Twenty seven years ago today, on a warm and sunny day, my wife called me at work and told me to get my ass home. She was about to have a baby, our second. A few hours later, around six o’clock PM if I remember correctly, Nicholas was born. From that point on, the world would be a better place.
Nick was born with a twinkle that has never left his dark eyes, like two stars that glow and shine in defiance of the otherwise black and empty void. When he smiles, those stars ignite and light up the entire universe. From the beginning, he inherited the warmth and likeability that made my father, Nick’s grandfather, so unique.
From the beginning, he also had to endure the burden of being the most like his old man. It was bad enough that he had to look like me, even worse was that he seemed to think like me, sharing the same interest in sports and music, and the same sense of humor. I always felt proud when people would point to him and say, “He’s just like you.” So proud that I bought into it, that I believed it.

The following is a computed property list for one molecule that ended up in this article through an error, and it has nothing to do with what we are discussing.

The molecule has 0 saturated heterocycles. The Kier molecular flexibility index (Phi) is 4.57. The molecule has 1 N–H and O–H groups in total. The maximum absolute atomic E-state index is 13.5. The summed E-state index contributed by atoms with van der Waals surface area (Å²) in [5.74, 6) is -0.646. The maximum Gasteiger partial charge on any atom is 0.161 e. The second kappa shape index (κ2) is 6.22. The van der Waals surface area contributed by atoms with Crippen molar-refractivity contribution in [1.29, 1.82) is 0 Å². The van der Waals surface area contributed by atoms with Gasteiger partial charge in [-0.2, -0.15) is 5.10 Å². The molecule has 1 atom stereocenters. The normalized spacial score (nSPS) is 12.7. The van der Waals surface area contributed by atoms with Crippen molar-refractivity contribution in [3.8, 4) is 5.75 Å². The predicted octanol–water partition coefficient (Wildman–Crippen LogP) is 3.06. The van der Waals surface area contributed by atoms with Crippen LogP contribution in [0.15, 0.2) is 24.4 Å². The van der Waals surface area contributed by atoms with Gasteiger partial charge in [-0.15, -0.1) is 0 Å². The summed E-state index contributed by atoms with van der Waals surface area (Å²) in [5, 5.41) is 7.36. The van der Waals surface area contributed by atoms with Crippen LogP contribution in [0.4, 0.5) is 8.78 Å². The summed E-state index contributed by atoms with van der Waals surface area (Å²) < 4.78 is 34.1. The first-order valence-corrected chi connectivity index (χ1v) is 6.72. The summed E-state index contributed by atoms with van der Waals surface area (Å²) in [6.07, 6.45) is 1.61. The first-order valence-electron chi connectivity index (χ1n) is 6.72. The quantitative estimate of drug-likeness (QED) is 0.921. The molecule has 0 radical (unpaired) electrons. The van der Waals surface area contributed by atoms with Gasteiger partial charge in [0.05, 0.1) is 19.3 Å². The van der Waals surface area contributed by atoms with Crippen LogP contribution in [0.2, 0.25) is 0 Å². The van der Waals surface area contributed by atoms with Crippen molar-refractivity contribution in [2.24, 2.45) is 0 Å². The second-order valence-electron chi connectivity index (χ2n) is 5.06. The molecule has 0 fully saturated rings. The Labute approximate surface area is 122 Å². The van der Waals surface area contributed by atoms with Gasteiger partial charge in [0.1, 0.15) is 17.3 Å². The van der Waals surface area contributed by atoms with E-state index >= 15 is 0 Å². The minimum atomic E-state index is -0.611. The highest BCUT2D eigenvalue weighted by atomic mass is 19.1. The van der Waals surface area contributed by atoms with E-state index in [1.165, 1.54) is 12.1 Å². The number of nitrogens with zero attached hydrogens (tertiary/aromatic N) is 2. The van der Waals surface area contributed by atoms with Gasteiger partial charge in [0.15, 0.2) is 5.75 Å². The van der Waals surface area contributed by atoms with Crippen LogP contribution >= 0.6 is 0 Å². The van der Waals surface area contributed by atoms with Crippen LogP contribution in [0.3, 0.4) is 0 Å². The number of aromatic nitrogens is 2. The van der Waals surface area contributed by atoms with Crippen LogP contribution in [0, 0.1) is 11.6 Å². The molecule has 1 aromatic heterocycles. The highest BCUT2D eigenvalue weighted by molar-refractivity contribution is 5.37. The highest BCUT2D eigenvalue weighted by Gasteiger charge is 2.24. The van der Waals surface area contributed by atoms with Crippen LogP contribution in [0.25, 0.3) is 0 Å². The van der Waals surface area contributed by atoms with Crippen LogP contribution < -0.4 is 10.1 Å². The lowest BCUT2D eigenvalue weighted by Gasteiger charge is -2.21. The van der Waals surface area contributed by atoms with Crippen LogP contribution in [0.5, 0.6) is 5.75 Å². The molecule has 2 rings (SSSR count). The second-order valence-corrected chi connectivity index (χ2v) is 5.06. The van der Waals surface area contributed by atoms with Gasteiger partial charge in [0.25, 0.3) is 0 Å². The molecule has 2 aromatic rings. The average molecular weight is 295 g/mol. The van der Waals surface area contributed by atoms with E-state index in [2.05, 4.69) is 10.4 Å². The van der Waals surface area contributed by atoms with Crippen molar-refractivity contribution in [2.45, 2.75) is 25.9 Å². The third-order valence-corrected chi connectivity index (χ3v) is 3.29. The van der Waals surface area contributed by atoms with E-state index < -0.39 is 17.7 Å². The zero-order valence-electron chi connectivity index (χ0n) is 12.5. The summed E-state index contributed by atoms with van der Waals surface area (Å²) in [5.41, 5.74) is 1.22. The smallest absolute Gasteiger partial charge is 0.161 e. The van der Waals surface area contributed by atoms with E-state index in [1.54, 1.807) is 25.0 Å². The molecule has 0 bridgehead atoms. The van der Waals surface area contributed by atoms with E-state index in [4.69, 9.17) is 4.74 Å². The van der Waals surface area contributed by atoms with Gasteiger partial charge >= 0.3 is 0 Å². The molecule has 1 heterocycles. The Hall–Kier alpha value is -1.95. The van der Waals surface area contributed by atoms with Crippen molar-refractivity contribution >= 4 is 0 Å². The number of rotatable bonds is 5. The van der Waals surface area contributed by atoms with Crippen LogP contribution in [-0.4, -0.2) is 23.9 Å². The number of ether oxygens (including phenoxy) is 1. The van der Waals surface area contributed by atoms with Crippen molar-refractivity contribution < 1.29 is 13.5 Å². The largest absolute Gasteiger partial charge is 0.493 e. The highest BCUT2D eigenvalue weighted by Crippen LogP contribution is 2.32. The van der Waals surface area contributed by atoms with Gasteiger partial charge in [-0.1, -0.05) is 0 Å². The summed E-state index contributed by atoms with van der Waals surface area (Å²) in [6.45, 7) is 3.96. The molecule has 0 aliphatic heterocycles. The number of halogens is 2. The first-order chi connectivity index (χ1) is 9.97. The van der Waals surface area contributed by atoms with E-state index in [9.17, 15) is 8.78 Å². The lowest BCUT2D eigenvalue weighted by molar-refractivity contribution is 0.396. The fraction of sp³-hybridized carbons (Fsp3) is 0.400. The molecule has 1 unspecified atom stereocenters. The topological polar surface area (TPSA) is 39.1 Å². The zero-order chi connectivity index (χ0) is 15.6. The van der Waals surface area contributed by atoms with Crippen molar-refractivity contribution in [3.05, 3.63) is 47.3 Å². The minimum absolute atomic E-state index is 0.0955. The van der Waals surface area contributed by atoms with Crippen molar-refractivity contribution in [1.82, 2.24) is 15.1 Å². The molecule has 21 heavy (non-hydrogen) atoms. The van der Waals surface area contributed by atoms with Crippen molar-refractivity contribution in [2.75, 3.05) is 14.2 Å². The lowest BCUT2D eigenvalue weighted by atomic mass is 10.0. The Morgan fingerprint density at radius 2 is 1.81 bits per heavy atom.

It turns out that I was wrong.
Nick is better than me.
It’s taken some time, too long, really, for me to see this. It should have been obvious. But that’s me – I can be slow and dimwitted. For too long, because Nick was “just like me,” I projected my own insecurities and weaknesses onto him, bluntly pointing out “mistakes” he was making. I thought I was questioning decisions he’d made, but it’s really not a question when you insist that you already know the answer. I regret my judgmental nature, and recognize that however much he is or isn’t like me, the journey he is on is his own, and only he alone can chart his course into the great unknown.
Now Nick is a full grown man, and on this, his twenty seventh birthday, I want to celebrate how much he isn’t like me, and how proud he makes me, and how much I love him.